Through a Jungian Lens

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Every Good Is Matched With an Evil

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I took this photo in La Fortuna, just a few metres from my room in the El Buho hostel.  Various kinds of iguanas and lizards were all over the place and of varying sizes.  This particular fellow was in a plastic box in which the owner of the hostel puts in food for both birds and the iguanas living in the tree.

This guy reminds me of time before human history, a time of heat and transformation, a time of chaos for the most part.  It is no wonder that our images of devils and evil are often based on reptiles.

I try hard to distance myself from the chaos and confusion and darkness of primordial past – especially as found within my own self.  I don’t want to allow the inner reptile loose and have him destroy the little bit of good I try to fashion.  Yet, I know that if I deny too much, this inner shadow, it will slither out and damage even more.  Somewhere I need to find balance.

In my journey, I want and work hard to bring something good to those around me and to the community.  I think of my children and my grandchildren and all of the good souls I see that I don’t know.  I look at the children and grandchildren of strangers and know that what I do must include them.  And in recognizing all this need, I ache with the regret that I can’t do enough, that I will never be able to do enough.  I don’t have enough money, or time, or energy to do what needs to be done.  I also know that there are forces at work trying hard to undo anything good that does emerge.  Balance between good and evil.

“Many people call themselves modern especially the pseudo-moderns.  Therefore the really modern man is often to be found among those who call themselves old-fashioned.  They do this firstly in order to make amends for their guilty break with tradition by laying all the more emphasis on the past, and secondly in order to avoid the misfortune of being taken for pseudo-moderns.  Every good quality has its bad side, and nothing good can be come into the world without at once producing a corresponding evil.  This painful fact renders illusory the feeling of elation that so often goes with consciousness of the present- the feeling that we are the culmination of the whole history of mankind, the fulfilment and end-product of countless generations.  At best it should be a proud admission of our poverty:  we are also the disappointment of the hopes and expectations of the ages.” (Jung, The Spiritual Problem of Modern Man, Modern Man in Search of Soul, 1933)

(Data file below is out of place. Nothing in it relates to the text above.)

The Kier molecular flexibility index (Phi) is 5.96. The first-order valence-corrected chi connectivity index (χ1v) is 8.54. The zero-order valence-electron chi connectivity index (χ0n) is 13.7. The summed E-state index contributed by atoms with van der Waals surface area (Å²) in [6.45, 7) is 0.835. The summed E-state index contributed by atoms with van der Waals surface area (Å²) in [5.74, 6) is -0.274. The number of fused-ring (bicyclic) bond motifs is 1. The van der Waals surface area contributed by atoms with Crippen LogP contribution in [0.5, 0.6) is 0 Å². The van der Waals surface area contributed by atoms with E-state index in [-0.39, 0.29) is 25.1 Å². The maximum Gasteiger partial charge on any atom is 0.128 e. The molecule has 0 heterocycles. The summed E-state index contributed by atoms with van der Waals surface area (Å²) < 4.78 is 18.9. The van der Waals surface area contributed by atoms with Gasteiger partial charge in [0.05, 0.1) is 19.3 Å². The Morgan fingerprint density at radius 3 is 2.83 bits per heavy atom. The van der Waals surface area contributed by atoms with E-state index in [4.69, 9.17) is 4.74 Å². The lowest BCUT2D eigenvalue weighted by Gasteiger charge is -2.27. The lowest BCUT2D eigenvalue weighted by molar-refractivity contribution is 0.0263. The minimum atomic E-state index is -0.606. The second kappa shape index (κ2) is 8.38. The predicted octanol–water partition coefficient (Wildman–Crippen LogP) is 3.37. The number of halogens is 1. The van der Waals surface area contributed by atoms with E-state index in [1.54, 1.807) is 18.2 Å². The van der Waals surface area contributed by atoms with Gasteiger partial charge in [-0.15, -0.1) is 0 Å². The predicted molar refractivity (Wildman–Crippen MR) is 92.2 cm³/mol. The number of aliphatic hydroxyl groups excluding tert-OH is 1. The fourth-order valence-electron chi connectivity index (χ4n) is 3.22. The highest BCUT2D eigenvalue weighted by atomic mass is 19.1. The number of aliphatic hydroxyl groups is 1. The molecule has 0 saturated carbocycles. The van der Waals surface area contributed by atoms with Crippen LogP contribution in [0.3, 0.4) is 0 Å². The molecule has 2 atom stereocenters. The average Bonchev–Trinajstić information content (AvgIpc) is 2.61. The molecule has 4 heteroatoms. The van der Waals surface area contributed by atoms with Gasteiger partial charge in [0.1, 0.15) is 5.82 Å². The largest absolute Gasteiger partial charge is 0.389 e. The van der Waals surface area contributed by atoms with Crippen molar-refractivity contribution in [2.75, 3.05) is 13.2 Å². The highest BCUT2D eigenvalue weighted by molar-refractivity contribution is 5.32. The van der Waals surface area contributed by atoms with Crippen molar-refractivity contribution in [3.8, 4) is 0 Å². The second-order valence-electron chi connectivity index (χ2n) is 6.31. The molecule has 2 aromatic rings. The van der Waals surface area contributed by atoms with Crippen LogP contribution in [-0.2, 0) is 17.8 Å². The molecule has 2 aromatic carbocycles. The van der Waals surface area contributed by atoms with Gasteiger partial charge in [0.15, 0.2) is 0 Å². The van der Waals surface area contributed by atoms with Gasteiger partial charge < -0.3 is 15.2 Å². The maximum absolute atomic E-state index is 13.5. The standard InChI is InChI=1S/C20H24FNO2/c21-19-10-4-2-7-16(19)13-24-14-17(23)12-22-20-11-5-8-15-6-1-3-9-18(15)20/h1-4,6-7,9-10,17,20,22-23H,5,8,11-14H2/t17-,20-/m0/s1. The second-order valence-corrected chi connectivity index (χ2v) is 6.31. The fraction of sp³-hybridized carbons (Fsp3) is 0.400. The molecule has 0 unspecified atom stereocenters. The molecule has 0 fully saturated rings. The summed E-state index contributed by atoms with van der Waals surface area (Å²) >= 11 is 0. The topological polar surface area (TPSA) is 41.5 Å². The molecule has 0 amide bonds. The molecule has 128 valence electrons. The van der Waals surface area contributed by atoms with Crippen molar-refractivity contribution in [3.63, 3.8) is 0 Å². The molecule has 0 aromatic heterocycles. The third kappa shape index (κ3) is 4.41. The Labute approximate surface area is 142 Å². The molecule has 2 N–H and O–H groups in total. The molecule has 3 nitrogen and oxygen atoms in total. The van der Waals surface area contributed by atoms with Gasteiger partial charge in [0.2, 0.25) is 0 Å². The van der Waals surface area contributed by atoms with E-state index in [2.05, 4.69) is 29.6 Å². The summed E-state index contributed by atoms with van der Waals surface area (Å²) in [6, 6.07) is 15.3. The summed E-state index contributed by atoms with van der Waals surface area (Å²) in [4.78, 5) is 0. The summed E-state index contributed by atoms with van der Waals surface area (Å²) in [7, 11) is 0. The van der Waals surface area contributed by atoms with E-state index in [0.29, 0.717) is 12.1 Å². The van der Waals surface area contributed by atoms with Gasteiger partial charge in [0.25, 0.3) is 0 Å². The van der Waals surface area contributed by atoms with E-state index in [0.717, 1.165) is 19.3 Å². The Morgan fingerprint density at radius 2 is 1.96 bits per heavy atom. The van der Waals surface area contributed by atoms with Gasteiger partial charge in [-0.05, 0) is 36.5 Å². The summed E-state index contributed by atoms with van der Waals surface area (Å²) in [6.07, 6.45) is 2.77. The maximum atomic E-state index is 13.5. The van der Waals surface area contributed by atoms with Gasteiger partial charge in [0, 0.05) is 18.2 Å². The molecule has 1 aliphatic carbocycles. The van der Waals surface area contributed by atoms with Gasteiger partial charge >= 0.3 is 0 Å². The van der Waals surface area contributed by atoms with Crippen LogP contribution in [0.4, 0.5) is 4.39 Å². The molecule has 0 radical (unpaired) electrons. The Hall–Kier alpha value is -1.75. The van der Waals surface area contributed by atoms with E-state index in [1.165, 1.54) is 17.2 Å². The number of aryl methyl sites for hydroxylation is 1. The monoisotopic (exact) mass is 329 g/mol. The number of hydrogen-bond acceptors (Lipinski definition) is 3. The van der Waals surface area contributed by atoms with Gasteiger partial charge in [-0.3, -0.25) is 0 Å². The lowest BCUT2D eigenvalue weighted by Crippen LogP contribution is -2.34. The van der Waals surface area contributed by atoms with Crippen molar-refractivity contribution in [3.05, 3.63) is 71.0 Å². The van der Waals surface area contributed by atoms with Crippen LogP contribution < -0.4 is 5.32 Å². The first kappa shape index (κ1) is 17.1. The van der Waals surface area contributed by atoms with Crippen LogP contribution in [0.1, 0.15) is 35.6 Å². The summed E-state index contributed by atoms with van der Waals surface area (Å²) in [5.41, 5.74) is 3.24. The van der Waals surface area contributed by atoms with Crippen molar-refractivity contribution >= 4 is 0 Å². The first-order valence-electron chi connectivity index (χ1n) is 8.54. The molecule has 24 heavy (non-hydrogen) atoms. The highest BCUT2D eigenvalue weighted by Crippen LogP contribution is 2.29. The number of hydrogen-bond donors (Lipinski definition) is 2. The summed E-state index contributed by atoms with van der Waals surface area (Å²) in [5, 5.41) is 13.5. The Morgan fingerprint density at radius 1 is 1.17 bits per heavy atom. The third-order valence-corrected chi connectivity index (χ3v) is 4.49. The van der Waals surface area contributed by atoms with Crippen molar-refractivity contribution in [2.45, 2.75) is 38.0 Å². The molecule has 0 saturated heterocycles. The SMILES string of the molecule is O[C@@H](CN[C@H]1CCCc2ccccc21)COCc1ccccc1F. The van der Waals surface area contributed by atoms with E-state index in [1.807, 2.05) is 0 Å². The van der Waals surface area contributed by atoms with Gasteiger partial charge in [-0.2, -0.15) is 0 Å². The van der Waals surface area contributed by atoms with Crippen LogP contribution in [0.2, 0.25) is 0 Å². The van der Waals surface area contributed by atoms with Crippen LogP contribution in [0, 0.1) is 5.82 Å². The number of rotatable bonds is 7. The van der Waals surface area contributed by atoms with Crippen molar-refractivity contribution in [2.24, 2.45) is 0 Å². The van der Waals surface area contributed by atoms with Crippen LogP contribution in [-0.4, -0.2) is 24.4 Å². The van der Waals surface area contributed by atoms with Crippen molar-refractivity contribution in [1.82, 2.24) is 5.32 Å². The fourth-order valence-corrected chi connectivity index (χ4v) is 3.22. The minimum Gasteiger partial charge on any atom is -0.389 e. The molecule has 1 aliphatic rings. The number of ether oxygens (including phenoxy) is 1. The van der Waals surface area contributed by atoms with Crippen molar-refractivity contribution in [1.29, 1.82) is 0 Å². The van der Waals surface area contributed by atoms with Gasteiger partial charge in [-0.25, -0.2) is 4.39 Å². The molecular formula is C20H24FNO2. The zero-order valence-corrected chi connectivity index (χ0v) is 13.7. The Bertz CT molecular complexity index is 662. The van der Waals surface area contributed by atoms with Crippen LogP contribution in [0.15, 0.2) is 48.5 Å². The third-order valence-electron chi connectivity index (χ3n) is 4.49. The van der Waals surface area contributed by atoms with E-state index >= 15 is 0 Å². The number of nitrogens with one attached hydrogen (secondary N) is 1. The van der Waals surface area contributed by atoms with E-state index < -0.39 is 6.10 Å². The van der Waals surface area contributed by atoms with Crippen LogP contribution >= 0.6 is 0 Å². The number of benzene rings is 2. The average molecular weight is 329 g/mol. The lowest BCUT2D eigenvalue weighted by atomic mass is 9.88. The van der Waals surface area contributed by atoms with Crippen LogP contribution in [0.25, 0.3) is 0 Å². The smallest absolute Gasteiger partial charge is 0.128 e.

I don’t want to be clumped with the pseudo-moderns, nor do I claim to be “modern” as Jung frames the word.  I have no rational reason for my doubts about the New Age movement and the claims being made by those embracing this New Age.  I have no proofs that they are just as lost as I am and that they are headed down a false trail.  I say this, not as criticism, but simply as a reason for my not travelling down this trail, the New Age trail.  Perhaps I am wrong and that is okay.  I can only go with what I know/intuit/feel.  I don’t have any answers, only questions.

And I worry.  I worry that any good that I do create will be destroyed.  I worry that somehow I will be the one who destroys that which I create.  Does the way I live my life, the way I am changing, render my words worthless?  Will my tendency to transparency expose too many warts and ugly shadows be seen as proofs that the small bits of good are made invisible?  That is the risk I take.  Now I am beginning to understand what Jung says about poverty, as I become poorer in terms of relationship the further along this road of individuation.  So why do I continue knowing that in the end I will be fully alone?  Well, the truth is in spite of outward appearances as I am surrounded by family and community, in the beginning and in the end and everywhere in between, I already am fully alone wrestling with demons and angels while looking at the outer world through thick lenses.

How can my children and grandchildren, let alone anyone who would partner with me, celebrate my arrival as a modern man?  Rather, I do see how their response would be of mourning and of anger.

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